UW San Diego State (25-19, 6-0 MWC, No. 38 RPI): While the Mountain West is in a state of flux with just five teams as it awaits new members Fresno State and Nevada next season, it still gets an automatic bid to the NCAA tournament. The Aztecs own a résumé that could gain them entry to the postseason regardless, but sweeping a three-game series from New Mexico in Albuquerque last weekend puts them in the driver's seat for the automatic bid. Sophomore Hayley Miles finished the week with five home runs between the New Mexico series and a midweek win against San Diego, fueling an offense that continues to grow in the power department for a program rarely known for that.

UW Texas State (29-15, 12-2 Southland, No. 42 RPI: It's a small bump, but Texas State swept two games from McNeese State, likely the last games it will play in the regular season against RPI top-100 competition. The Southland Conference has knocked at the door in recent seasons when it comes to earning an NCAA tournament at-large bid, but with wins against Baylor, BYU, Houston (twice), Nebraska (twice) and Texas Tech, Texas State has the credentials this season to get in with or without an automatic bid.

UW Virginia Tech (35-16, 11-6 ACC, No. 32 RPI): It would have been even better if not for a 1-0 loss in extra innings in the series opener, but taking two of three against in-state rival Virginia and beating Radford on Tuesday made for a very good stretch for the Hokies. Looking to return to the NCAA tournament for the first time since All-American ace Angela Tincher departed, Virginia Tech added to a strong record against RPI top-100 teams (17-12 based on the most recent RPI). The Cavaliers already possessed a tenuous at-large profile, but the series outcome also doesn't hurt the Hokies in further weakening another NCAA hopeful.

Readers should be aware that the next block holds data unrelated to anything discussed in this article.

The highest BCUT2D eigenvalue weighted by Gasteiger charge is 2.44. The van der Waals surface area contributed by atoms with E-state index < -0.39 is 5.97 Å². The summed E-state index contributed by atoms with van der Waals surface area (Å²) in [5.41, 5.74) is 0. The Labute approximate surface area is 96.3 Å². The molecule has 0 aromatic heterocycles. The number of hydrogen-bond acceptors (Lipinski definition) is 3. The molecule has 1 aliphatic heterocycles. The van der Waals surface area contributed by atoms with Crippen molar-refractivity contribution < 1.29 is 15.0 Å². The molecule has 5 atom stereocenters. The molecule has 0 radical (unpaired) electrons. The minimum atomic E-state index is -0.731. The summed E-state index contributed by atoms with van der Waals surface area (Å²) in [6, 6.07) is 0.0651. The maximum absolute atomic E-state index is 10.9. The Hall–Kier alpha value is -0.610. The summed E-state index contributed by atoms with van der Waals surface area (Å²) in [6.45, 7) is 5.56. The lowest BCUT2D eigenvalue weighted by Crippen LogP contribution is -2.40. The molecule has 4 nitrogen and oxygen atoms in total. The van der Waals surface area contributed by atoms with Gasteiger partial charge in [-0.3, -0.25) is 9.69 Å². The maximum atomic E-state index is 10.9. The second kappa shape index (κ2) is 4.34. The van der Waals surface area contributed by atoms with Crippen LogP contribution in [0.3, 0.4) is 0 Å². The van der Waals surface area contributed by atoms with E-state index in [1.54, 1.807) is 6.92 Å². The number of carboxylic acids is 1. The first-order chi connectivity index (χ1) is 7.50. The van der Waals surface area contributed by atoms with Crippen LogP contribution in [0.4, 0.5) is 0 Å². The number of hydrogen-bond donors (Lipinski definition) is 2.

Hurt cause UW Kentucky (24-26, 10-12 SEC, No. 45 RPI): The math works against Kentucky. The Wildcats have enough SEC wins and a good enough RPI to make the NCAA tournament without much of an argument, except for the pesky fact that they are two games under .500 overall after Tuesday's win against Morehead State. With three games at Florida and three games at home against LSU remaining before the SEC tournament, that's going to be difficult to make up. Three one-run losses on the road at Mississippi State last weekend, one in extra innings and two in walk-off fashion, probably put an at-large bid out of reach.

UW Kansas (28-16, 5-13 Big 12, No. 43 RPI): File last week's series win against Iowa State under the pyrrhic heading. The Jayhawks took two of three against the Cyclones, but they needed a sweep against the only team behind them in the Big 12 standings. The RPI worked in their favor at last check, but they are 5-13 in the league with three games at home against Texas Tech and on the road at Texas A&M remaining. With no RPI top-25 wins to their credit and a poor record against top-50 foes, there is still a lot of work to be done.